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Treating the administrative migraine

Use the skills you have — conducting investigative stops, doing community work, working your informants, and keeping your eyes peeled — and take some ownership of your jurisdiction

It starts like this. Officer X leaves the academy a finely-tuned tactical machine, with polished skills and enthusiasm measuring 50 on a scale of one to ten. The new officer ends up getting hired at a rural agency, excels at field training, then gets turned loose to clean up their beat before the next scheduled days off (which, by the way, will probably be spent working out, followed by watching dash cam video of their vehicle stops). This “dinner and a movie” may even involve a significant other. If the significant other is unimpressed and decides to call it a night early, the remaining time will be spent internet surfing for the perfect off duty holster or sunglasses that match the uniform.

Within a short time, officer X is responsible for a skyrocketing amount of DUI arrests, a couple good loads of illegal narcotics, a burglary or two in progress and a few other solid cases. The officer goes on with this pattern for quite a while, great job satisfaction and a sharp tactical edge.

Suddenly, the same officer can’t remember when they last worked out, their duty gear is outdated and probably worn out, there is a dramatic decrease in officer-initiated activities. The original significant other has likely been replaced (maybe a few times) and sports and 24-hour news have now replaced the dash cam videos and scary police chases they once watched. While age has some effect, I have seen far more of this “whatever” burned out attitude in veteran small town cops than I ever saw in the city, simply because in many rural jurisdictions... you might be able to get away with it without it biting you, and it is also contagious.

Things Are Different Out Here
I think there are issues specific to the rural cop that have an effect on the finished product you end up with on those people you hire. Once cops leave the perfect world in the academy, get out in the real world and work these smaller towns they encounter things that the academy never talked about. Things like understaffing, deficiencies in equipment and training, bosses, district attorneys and judges using small town politics to administer justice, departments chronically facing issues with budgets that result in a lack of support for training/overtime/equipment/patrol miles.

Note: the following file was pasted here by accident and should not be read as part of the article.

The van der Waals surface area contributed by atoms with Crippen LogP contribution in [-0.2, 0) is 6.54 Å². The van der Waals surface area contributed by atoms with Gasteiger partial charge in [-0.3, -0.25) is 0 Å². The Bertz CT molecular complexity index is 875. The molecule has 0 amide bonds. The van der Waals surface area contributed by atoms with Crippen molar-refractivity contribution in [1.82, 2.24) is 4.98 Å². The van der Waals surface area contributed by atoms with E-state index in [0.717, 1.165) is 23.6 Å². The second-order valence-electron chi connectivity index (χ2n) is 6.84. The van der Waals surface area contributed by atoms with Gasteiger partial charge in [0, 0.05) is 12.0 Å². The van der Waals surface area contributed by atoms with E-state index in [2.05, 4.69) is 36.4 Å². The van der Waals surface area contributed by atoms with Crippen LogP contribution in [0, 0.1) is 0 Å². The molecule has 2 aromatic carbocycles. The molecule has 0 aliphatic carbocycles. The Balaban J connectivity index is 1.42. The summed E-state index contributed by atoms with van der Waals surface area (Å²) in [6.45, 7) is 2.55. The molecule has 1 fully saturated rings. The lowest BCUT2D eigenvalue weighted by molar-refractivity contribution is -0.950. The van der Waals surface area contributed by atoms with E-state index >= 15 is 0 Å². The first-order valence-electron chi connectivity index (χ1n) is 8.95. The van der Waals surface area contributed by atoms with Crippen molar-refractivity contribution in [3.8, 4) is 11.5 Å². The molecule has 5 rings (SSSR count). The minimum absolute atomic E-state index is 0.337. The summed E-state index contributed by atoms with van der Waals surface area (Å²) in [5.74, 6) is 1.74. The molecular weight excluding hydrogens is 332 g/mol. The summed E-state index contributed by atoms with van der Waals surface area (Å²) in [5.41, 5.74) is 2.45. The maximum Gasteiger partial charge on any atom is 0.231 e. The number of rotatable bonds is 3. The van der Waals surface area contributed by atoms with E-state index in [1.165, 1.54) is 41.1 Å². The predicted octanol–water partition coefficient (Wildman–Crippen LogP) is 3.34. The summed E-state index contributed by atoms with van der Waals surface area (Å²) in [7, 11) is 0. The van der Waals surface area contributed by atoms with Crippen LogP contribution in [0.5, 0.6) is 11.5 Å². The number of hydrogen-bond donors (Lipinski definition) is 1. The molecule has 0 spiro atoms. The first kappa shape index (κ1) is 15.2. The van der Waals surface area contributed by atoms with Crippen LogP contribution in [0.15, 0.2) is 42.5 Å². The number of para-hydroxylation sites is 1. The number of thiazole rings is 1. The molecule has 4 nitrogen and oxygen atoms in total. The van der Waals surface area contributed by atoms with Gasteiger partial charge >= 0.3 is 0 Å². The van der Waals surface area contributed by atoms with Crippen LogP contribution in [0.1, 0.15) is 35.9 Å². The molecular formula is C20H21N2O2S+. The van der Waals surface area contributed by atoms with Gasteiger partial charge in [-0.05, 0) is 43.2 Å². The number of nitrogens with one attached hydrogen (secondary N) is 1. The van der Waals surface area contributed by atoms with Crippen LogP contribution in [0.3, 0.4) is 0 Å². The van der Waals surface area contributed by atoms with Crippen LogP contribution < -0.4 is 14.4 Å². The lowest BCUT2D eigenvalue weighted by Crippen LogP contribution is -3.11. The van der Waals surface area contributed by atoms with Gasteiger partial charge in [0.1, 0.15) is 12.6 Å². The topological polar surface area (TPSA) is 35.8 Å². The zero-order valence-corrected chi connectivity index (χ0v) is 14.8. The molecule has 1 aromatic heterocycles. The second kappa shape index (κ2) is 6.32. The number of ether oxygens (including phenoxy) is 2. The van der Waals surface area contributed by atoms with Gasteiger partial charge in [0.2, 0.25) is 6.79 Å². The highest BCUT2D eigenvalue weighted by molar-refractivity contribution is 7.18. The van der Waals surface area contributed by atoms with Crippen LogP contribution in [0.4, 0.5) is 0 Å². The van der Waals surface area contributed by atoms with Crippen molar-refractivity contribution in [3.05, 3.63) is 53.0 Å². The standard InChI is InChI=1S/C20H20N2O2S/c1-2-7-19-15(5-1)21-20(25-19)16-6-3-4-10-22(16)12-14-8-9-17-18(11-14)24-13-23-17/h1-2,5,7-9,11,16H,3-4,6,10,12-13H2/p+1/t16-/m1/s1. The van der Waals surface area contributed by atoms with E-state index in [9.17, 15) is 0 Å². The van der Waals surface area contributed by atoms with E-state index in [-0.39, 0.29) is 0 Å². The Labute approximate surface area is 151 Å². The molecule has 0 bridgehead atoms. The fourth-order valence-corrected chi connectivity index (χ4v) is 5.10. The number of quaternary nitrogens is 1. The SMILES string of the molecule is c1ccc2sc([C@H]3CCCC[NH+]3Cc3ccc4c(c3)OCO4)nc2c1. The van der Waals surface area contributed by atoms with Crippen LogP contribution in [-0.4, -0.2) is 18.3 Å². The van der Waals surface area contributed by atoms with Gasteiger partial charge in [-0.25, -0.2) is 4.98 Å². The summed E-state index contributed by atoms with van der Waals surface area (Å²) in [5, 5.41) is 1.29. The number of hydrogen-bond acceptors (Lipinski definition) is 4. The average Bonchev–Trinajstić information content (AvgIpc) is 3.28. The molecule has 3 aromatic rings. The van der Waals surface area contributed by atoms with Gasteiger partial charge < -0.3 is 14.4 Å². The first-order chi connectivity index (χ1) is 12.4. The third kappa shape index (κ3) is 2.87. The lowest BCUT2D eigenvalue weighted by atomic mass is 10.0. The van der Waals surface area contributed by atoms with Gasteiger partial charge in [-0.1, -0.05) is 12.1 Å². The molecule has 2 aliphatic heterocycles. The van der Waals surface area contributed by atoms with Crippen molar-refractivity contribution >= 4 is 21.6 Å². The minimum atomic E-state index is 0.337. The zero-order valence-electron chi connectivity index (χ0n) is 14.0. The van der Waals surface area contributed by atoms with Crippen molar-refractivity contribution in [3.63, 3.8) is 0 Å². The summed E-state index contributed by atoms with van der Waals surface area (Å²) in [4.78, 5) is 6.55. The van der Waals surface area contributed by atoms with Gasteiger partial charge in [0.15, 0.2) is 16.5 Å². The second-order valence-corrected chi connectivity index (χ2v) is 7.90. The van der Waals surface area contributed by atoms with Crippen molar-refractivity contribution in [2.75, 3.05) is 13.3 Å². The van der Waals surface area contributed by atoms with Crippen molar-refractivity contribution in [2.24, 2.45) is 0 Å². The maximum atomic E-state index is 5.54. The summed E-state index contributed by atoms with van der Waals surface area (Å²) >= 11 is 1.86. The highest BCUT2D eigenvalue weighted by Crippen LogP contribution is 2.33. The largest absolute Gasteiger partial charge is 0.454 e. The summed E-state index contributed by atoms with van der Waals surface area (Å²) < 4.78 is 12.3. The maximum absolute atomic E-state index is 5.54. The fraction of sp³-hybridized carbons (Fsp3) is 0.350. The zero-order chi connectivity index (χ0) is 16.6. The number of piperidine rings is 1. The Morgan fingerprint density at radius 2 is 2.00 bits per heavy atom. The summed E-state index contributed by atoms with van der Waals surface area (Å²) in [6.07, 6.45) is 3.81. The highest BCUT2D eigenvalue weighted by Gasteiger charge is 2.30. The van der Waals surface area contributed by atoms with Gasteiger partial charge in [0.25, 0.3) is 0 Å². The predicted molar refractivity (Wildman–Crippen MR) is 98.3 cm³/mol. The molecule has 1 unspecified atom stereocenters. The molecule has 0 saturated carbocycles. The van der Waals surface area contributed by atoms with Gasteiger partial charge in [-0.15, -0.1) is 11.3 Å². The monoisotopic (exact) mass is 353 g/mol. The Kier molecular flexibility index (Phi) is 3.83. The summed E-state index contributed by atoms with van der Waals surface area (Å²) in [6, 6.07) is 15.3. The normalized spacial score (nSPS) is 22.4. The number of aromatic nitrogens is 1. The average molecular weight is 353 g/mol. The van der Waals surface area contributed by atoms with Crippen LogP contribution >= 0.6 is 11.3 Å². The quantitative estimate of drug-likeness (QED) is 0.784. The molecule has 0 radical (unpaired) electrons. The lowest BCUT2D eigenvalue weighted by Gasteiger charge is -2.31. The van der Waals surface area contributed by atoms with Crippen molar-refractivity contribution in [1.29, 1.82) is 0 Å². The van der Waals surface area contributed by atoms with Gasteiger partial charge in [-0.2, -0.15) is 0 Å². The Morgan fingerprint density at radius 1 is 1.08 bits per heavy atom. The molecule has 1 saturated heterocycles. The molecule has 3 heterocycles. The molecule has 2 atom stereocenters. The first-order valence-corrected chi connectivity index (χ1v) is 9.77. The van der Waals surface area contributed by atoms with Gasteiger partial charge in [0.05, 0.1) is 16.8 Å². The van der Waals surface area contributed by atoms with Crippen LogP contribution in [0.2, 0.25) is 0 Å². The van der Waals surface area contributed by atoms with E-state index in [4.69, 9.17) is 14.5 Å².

Also there is the attitude among many bosses in rural police work that “nothing happens here” or wait until something becomes a problem at least twice before making a decision to address it. These same issues seem to plague even larger bureaucratic agencies as well. Now you have an officer that came to an agency full of fire and doing exactly what they got hired for, and they are getting sent a message by the boss, courts, and coworkers that they need to back it down to be a “good employee.”

Compounding the problem is the huge amount of solo windshield time rural officers get between calls to dwell on these issues, become frustrated, and eventually take the attitude that doing the minimum is acceptable. There are agencies full of officers that work at a steady level of average (or slightly below) simply because that is the message being sent by department heads. This gets us officers who don’t want to request training or equipment because they get treated like they are doing something wrong. How many officers out there have gotten the message from above, “quit working so hard.”

We are in this profession because we like to chase bad guys and take them off the street. We are willing to stay up all night, work holidays and weekends, get beat up, crash cars, get guns pointed at us and go through all that for the reward we get when we call dispatch to say “suspect in custody.”

Good or bad, we tend to work for ourselves, our communities, and our agencies... in that order. Sadly for many agencies, this dynamic is the only thing keeping them effective, if officers did only the things that some of their agencies wanted, productivity would suffer severely.

Find (Or Remember!) Your Motivation
I do not consider myself to be supervisor material, however I do know enough about law enforcement types to know that cops are most happy when they are catching bad guys. Take the grumpy, burned-out cop and have them chasing a bad guy or insert them someplace in a polyester pile surrounded by flashing lights, pepper spray and high voltage, and when everything settles down they will giggle like a kid in a candy store. Unfortunately, with all that is going on in government jobs these days there are lots of officers that are not giggling anymore.